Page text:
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Today we’re sitting down with Jack Cheng, resident ASUS hardware guru and all-round expert on anything that has solder points and capacitors on it, plus pretty much everything else. Jack has been with ASUS for quite some time as we just found out, and as his love for PCs knows no bounds, we’d say he’s right at home. You may have seen Jack in one of the many videos he’s been in, usually involving detailed yet very approachable explanations of the latest motherboard and/or technology features. While usually too busy to talk due to his largely classified R & D duties, Jack was able to share some of his thoughts with us, so read on.

Heard of a Thousand Motherboard Stare?

We know you’re extremely passionate about PC hardware. When did this love affair begin?

Well, it all began twenty years ago, when my parents bought me a genuine Intel 486DX33 system to try and redirect my interest in video games into computers.  Back then, with very limited knowledge, the only cool thing I could do was to fiddle with that fake “Turbo LED” to let it display 99MHz rather than 33, which I suppose a lot of people also did back then. My interest in computer hardware developed with time as I started to upgrade, which happened a few years later.

 

You’ve been on many ASUS videos explaining new products – do you think more people are keen on learning about PCs and understanding how they work?

 

Yes of course, or else there would be no point in making such videos in the first place. Computers were once like a mysterious black box to people, many believed it had powers beyond human imagination, and were afraid to even touch computers because of this. However, as computers are no different from any other human creation, I do personally believe that people will develop more interest in them as they get to know more about what they are, and how each part works, especially when you can tie them to your existing knowledge. A good example of this would be the Nintendo Wii remote, which introduced actual human movements into controllers, guiding more people into the world of gaming with what they know the most: waving something with their hand!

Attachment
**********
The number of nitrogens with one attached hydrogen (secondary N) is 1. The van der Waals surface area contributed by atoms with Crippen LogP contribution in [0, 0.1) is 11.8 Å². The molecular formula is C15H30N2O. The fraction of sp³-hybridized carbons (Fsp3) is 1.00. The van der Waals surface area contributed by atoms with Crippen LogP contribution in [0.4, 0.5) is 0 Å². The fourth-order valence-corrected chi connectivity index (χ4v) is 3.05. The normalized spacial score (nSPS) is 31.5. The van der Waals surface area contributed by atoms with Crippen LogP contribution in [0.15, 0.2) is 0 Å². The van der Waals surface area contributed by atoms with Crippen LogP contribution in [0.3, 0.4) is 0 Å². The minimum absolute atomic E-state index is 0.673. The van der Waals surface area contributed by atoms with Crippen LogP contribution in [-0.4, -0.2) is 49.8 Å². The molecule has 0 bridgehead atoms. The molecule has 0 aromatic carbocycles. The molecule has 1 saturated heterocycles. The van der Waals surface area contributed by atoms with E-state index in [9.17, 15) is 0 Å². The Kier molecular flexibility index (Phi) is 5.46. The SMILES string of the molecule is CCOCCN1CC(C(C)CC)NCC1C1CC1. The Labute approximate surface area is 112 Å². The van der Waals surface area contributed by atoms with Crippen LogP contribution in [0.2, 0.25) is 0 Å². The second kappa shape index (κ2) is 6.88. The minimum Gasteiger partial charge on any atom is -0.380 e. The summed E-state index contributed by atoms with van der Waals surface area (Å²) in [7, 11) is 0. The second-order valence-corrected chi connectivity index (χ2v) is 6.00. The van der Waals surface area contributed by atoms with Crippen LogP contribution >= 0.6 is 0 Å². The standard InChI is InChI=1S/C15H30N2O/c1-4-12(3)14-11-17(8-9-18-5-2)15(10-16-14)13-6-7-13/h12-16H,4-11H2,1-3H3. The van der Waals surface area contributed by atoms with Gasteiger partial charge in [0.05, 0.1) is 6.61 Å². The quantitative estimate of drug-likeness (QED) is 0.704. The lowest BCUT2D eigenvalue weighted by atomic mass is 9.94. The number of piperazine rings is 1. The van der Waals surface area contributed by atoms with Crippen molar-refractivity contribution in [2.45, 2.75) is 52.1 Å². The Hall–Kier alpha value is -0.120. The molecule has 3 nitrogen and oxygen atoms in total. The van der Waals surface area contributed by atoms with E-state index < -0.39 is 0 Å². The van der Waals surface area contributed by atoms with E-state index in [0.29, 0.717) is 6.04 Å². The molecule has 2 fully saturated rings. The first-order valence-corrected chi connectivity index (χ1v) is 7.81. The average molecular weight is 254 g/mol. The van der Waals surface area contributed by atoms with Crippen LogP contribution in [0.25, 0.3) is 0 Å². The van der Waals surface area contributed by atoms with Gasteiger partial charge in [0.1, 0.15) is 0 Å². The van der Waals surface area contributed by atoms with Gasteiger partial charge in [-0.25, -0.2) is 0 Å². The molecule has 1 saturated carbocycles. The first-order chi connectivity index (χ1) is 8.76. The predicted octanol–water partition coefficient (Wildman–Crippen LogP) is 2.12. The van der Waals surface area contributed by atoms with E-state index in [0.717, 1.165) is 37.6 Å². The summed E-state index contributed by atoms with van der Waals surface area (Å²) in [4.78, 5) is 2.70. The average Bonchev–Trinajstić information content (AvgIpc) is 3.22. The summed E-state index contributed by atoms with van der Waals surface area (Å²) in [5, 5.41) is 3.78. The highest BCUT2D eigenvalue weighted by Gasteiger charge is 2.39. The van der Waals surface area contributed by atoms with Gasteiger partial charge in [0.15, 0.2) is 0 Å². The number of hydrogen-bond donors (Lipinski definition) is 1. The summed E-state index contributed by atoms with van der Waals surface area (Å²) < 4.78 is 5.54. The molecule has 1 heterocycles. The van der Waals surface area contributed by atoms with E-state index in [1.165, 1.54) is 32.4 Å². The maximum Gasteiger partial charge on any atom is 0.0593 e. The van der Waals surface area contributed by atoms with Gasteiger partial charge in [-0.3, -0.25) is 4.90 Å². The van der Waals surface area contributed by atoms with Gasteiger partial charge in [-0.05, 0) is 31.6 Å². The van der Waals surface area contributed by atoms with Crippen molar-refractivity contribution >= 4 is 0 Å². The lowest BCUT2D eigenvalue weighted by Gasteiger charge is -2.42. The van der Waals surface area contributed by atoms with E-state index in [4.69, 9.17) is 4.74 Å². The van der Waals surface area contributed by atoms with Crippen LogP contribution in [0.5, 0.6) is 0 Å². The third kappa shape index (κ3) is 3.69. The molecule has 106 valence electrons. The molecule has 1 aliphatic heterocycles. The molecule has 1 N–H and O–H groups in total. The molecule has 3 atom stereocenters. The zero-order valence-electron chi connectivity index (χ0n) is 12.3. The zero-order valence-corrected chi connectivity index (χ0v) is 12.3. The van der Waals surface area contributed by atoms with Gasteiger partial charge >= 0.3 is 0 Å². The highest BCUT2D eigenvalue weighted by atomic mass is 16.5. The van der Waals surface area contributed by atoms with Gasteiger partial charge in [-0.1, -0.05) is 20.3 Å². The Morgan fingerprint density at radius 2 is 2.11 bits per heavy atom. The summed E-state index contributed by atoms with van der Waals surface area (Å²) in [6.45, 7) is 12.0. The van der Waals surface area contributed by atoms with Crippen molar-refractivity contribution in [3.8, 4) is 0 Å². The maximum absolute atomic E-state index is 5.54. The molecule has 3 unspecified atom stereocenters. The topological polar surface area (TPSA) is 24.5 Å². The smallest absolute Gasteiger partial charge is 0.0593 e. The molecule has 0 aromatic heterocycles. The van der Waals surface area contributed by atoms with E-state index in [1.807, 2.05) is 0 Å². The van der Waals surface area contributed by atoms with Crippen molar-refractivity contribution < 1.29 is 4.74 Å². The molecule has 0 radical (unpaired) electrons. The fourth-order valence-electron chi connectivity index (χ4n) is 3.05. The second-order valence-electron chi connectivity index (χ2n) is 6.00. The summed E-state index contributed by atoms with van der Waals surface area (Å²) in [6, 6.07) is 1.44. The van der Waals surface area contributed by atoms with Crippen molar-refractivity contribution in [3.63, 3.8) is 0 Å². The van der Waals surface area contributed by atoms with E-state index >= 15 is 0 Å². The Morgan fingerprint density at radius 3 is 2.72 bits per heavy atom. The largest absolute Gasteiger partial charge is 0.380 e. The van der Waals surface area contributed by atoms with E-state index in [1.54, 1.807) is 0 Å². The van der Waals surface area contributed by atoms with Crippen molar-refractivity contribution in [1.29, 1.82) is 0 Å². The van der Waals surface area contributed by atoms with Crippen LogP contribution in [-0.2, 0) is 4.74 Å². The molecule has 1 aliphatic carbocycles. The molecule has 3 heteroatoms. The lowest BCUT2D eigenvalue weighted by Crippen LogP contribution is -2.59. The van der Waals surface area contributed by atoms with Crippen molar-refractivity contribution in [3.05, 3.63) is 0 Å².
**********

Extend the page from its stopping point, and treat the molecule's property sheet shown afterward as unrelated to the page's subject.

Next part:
Speaking of ASUS, is there a story behind you joining the company, and how long have you been at it?

 

Well, I first joined ASUS when I waited for the commencement of my Masters of Philosophy courses ten years ago, thinking I could just earn some pocket money for myself. However, I quickly built my passion in this industry and just stayed on.

How would you describe your role within ASUS?

My role in ASUS is to provide understandable technical materials to people who need them, and meet the demand for more knowledge from media, our own sales and marketing, as well as our own customer support team. Outside that, I also do market research based on media reviews and user feedback, digest findings, and have them delivered to relevant departments for the development of newer and better products.

Do you think we’re due for major changes in PC design in the near future with regards to cloud computing, mobile devices, and the like?